07 February 2019

Ohashido (II)

As I had said before, Ôhashidô pens, as of now, implement Sailor nibs of sizes medium and big (in Sailor terms). These nibs are engraved in origin, at the Sailor's plant in Kure (Hiroshima), with the Ôhashidô imprint. In fact, Ôhashidô occasionally implements nibs that are not available on regular Sailor pens—big size nibs made of 14 K gold, and nibs labeled as S –soft– as opposed to the omnipresent H –hard– nibs.


An Ôhashidô nib labeled as S, soft, that in actual terms is very rigid.

There is, usually, a second element carrying some form of identification on Ôhashidô pens—the clip. If present, as there are clipless Ôhashidô pens, that carry the inscription “JSU”, for “Japan Sendai Uehara”.

However, all those signs might not be there, or there might be some others—such is the lack of system in the production of Ôhashidô pens.

Two examples of these pens I am showing today—one with very typical features; the other, right the opposite.


Exhibit one. Note the engraved clip: "JSU".

The first one is a pen finished in unpolished urushi. The clip is also engraved with the usual imprint: "JSU". The nib is large and carries the usual inscription “SPECIALITY / ÔHASIDÔ / SINCE 1912 / J.S.U / 21 K”, although without any statement about the nib point. The differences between "Ôhashidô" and "Ôhasidô" are the result of the lack of consistency among Japanese on how to transliterate Japanese names.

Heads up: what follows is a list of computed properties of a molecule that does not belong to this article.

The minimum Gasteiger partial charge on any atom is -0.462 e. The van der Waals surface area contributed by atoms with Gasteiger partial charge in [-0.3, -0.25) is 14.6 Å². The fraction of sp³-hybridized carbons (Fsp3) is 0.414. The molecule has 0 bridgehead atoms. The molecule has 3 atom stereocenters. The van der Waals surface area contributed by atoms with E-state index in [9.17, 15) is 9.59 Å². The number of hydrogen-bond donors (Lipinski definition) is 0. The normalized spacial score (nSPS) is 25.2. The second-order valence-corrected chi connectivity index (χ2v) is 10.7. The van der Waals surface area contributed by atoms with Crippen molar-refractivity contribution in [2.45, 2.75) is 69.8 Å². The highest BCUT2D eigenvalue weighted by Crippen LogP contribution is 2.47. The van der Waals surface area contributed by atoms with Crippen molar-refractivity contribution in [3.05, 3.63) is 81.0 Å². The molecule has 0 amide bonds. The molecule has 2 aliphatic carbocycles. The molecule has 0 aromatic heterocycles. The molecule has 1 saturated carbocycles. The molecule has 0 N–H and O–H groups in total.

“SPECIALITY / ÔHASIDÔ / SINCE 1912 / J.S.U / 21 K”

The second pen has none of those usual identifications—the nib has no engraving save a hidden JIS mark and and manufacturing date, and there is no clip. But the barrel is engraved: “OHASHIDO / SINCE1912 J.S.U”. These two details are very unusual. As the nib itself is—it is certainly a Sailor, but a very soft one. It is a medium size made of 14 K gold (according to Mr. Uehara), and the nib point is M.


Exhibit two.


Unusual engraved body: "OHASHIDO / SINCE1912 J.S.U”.


Unusual plain nib, save for the JIS mark and the manufacturing date.

Interesting pens, but the lack of systems in the production process is a problem if the potential customer were looking for a defined –and unnamed- model. But this might be part of the success recipe of Ôhashidô's.


Iwase Seisakusho prototype – Takeda Jimuki Hisoku

Bruno Taut
Bunkyo, February 5th 2019
etiquetas: Sailor, Ohashido

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